In August, the European Commission (EC) approved tofacitinib citrate (Xeljanz) to treat two pediatric conditions, as well as a prolonged-release version of the medication designed to treat adults with active psoriatic arthritis (PsA).
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Explore This IssueOctober 2021
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Active Polyarticular JIA & Juvenile PsA
The EC approved tofacitinib citrate to treat active polyarticular juvenile idiopathic arthritis (pJIA) and juvenile PsA. The approvals were for patients aged 2 years and older for whom treatment with disease-modifying anti-rheumatic drugs (DMARDs) proved inadequate.1
JIA is the most common type of arthritis in patients younger than 16, and pJIA and juvenile PsA are two of the six subtypes.2,3 pJIA, which occurs in about 25% of children with JIA, affects at least five joints—often on both sides of the body—and may affect both large and small joints.
In patients with juvenile PsA, joint symptoms and a scaly rash behind the ears and/or on the eyelids, elbows, knees, belly button and scalp may occur. Affected joints may include the wrists, knees, ankles, fingers or toes. Patients may exhibit joint pain and stiffness, swelling and reduced range of motion. Skin symptoms may occur before or after joint symptoms appear.
Background: These EC approvals were based on data from a phase 3 study in patients (n=225) age 2–18 years with pJIA (n=184), as well as other JIA subtypes (n=20), including juvenile PsA (n=21; NCT02592434).4 The 44-week, randomized, withdrawal, double-blind, placebo-controlled study evaluated the efficacy and safety of tofacitinib citrate in this patient population. The study had two phases: an 18-week, open-label, run-in phase (phase 1), followed by a 26-week double-blind, placebo-controlled, randomized, withdrawal phase (phase 2).5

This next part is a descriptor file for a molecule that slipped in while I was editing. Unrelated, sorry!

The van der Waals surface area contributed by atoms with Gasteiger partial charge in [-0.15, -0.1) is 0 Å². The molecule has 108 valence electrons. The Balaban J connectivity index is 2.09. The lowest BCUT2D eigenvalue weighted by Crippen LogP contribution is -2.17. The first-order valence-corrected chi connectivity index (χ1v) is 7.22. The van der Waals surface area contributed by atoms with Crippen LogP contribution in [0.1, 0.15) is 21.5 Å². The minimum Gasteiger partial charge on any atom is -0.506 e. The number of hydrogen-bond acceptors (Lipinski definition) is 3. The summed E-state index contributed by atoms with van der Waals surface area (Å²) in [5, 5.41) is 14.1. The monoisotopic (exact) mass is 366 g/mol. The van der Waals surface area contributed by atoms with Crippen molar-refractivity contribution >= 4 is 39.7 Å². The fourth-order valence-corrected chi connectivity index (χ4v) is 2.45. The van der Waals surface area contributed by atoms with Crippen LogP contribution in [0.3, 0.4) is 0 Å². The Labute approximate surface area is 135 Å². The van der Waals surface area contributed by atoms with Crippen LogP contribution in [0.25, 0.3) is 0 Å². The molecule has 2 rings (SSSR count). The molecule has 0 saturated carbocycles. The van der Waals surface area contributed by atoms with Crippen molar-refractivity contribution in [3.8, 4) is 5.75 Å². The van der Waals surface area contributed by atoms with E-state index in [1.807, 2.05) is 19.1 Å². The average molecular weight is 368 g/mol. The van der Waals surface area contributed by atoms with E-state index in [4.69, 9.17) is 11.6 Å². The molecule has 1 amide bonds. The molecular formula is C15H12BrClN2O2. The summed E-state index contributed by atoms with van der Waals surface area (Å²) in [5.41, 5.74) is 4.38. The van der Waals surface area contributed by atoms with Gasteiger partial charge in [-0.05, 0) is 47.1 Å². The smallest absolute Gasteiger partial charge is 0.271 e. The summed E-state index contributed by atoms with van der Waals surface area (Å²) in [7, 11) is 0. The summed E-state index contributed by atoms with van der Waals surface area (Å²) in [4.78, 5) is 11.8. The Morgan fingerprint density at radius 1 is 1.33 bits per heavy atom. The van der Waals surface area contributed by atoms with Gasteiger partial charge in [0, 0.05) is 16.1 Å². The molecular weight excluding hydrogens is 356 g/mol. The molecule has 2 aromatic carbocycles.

At the end of phase 1, only patients who achieved the primary end point of at least a JIA ACR30 response were randomized to phase 2 (n=173). This primary end point is defined as at least a 30% improvement from baseline in any three of the following six response variables in patients with JIA:
- Number of joints with active arthritis (swelling/in absence of swelling, limited range of motion accompanied by pain/tenderness);
- Number of joints with limited range of motion;
- Physician global evaluation of disease activity (assessed on a Visual Analog Scale [VAS] of 0 [no activity] to 10 [maximum activity]);
- Parent/legal guardian/participant global assessment of overall wellbeing (assessed on VAS of 0 [very well] to 10 [very poor]);
- Childhood Health Assessment Questionnaire-Disability Index (CHAQ-DI): 30 questions in eight domains, each question answered on scale of 0 (without difficulty) to 3 (unable to do); scores of each domain were averaged to derive total CHAQ-DI score, which ranges from 0 (minimum dysfunction) to 3 (most severe dysfunction); and
- Erythrocyte sedimentation rate (ESR).
In phase 2 of the study, 142 patients had JIA, 15 had PsA and 16 had other JIA subtypes. Disease flare was defined as a 30% or more worsening in at least three of the six core response variables of the above variables, with no more than one of the remaining core response variables improving by at least 30% after randomization—an outcome measure used in JIA clinical trials.